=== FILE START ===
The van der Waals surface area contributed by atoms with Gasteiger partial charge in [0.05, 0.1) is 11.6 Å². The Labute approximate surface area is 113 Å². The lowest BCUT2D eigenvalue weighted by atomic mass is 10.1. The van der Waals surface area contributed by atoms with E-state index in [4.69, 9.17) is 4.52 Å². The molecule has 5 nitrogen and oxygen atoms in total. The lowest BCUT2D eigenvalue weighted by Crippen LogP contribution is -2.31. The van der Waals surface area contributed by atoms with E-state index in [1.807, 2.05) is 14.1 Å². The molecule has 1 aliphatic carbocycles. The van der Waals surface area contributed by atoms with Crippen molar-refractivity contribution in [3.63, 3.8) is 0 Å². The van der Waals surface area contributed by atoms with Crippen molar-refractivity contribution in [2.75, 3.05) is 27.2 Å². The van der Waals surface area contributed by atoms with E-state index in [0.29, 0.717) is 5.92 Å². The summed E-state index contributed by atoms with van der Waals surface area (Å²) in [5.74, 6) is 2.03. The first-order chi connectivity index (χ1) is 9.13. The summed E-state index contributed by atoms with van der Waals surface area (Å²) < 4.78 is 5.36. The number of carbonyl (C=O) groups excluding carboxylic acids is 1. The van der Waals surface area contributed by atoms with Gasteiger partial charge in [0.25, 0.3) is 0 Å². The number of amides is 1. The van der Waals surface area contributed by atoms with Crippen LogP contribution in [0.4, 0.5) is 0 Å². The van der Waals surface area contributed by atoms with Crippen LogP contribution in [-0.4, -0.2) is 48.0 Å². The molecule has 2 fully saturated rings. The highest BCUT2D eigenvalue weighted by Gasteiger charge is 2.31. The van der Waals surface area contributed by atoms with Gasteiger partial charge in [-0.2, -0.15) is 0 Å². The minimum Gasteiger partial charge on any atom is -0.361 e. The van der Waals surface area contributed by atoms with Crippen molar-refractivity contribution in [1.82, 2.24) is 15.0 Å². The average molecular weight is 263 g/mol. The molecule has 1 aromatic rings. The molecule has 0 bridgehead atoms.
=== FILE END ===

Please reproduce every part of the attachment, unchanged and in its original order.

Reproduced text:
The van der Waals surface area contributed by atoms with Gasteiger partial charge in [0.05, 0.1) is 11.6 Å². The Labute approximate surface area is 113 Å². The lowest BCUT2D eigenvalue weighted by atomic mass is 10.1. The van der Waals surface area contributed by atoms with E-state index in [4.69, 9.17) is 4.52 Å². The molecule has 5 nitrogen and oxygen atoms in total. The lowest BCUT2D eigenvalue weighted by Crippen LogP contribution is -2.31. The van der Waals surface area contributed by atoms with E-state index in [1.807, 2.05) is 14.1 Å². The molecule has 1 aliphatic carbocycles. The van der Waals surface area contributed by atoms with Crippen molar-refractivity contribution in [3.63, 3.8) is 0 Å². The van der Waals surface area contributed by atoms with Crippen molar-refractivity contribution in [2.75, 3.05) is 27.2 Å². The van der Waals surface area contributed by atoms with E-state index in [0.29, 0.717) is 5.92 Å². The summed E-state index contributed by atoms with van der Waals surface area (Å²) in [5.74, 6) is 2.03. The first-order chi connectivity index (χ1) is 9.13. The summed E-state index contributed by atoms with van der Waals surface area (Å²) < 4.78 is 5.36. The number of carbonyl (C=O) groups excluding carboxylic acids is 1. The van der Waals surface area contributed by atoms with Gasteiger partial charge in [0.25, 0.3) is 0 Å². The number of amides is 1. The van der Waals surface area contributed by atoms with Crippen LogP contribution in [0.4, 0.5) is 0 Å². The van der Waals surface area contributed by atoms with Crippen LogP contribution in [-0.4, -0.2) is 48.0 Å². The molecule has 2 fully saturated rings. The highest BCUT2D eigenvalue weighted by Gasteiger charge is 2.31. The van der Waals surface area contributed by atoms with Gasteiger partial charge in [-0.2, -0.15) is 0 Å². The minimum Gasteiger partial charge on any atom is -0.361 e. The van der Waals surface area contributed by atoms with Crippen molar-refractivity contribution in [1.82, 2.24) is 15.0 Å². The average molecular weight is 263 g/mol. The molecule has 1 aromatic rings. The molecule has 0 bridgehead atoms.